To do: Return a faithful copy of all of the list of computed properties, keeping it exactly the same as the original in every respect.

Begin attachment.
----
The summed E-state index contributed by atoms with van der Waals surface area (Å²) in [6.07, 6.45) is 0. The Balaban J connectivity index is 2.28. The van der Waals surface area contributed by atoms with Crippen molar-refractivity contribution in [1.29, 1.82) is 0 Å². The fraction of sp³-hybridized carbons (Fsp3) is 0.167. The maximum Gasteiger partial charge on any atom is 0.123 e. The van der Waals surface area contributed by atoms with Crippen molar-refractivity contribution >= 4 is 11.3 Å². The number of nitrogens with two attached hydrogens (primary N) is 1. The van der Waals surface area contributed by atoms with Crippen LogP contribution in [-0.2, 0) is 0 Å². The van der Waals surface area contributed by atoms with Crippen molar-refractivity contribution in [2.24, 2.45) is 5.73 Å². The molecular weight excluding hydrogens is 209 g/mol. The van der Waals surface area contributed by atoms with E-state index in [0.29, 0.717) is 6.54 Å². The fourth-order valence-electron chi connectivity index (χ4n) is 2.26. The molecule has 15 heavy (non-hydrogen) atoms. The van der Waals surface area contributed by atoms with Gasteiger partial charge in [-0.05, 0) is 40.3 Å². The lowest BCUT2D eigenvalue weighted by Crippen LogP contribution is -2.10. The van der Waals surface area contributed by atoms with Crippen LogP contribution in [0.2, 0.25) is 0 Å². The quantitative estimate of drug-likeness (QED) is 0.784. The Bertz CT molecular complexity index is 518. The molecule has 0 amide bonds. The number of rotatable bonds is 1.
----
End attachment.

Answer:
The summed E-state index contributed by atoms with van der Waals surface area (Å²) in [6.07, 6.45) is 0. The Balaban J connectivity index is 2.28. The van der Waals surface area contributed by atoms with Crippen molar-refractivity contribution in [1.29, 1.82) is 0 Å². The fraction of sp³-hybridized carbons (Fsp3) is 0.167. The maximum Gasteiger partial charge on any atom is 0.123 e. The van der Waals surface area contributed by atoms with Crippen molar-refractivity contribution >= 4 is 11.3 Å². The number of nitrogens with two attached hydrogens (primary N) is 1. The van der Waals surface area contributed by atoms with Crippen LogP contribution in [-0.2, 0) is 0 Å². The van der Waals surface area contributed by atoms with Crippen molar-refractivity contribution in [2.24, 2.45) is 5.73 Å². The molecular weight excluding hydrogens is 209 g/mol. The van der Waals surface area contributed by atoms with E-state index in [0.29, 0.717) is 6.54 Å². The fourth-order valence-electron chi connectivity index (χ4n) is 2.26. The molecule has 15 heavy (non-hydrogen) atoms. The van der Waals surface area contributed by atoms with Gasteiger partial charge in [-0.05, 0) is 40.3 Å². The lowest BCUT2D eigenvalue weighted by Crippen LogP contribution is -2.10. The van der Waals surface area contributed by atoms with Crippen LogP contribution in [0.2, 0.25) is 0 Å². The quantitative estimate of drug-likeness (QED) is 0.784. The Bertz CT molecular complexity index is 518. The molecule has 0 amide bonds. The number of rotatable bonds is 1.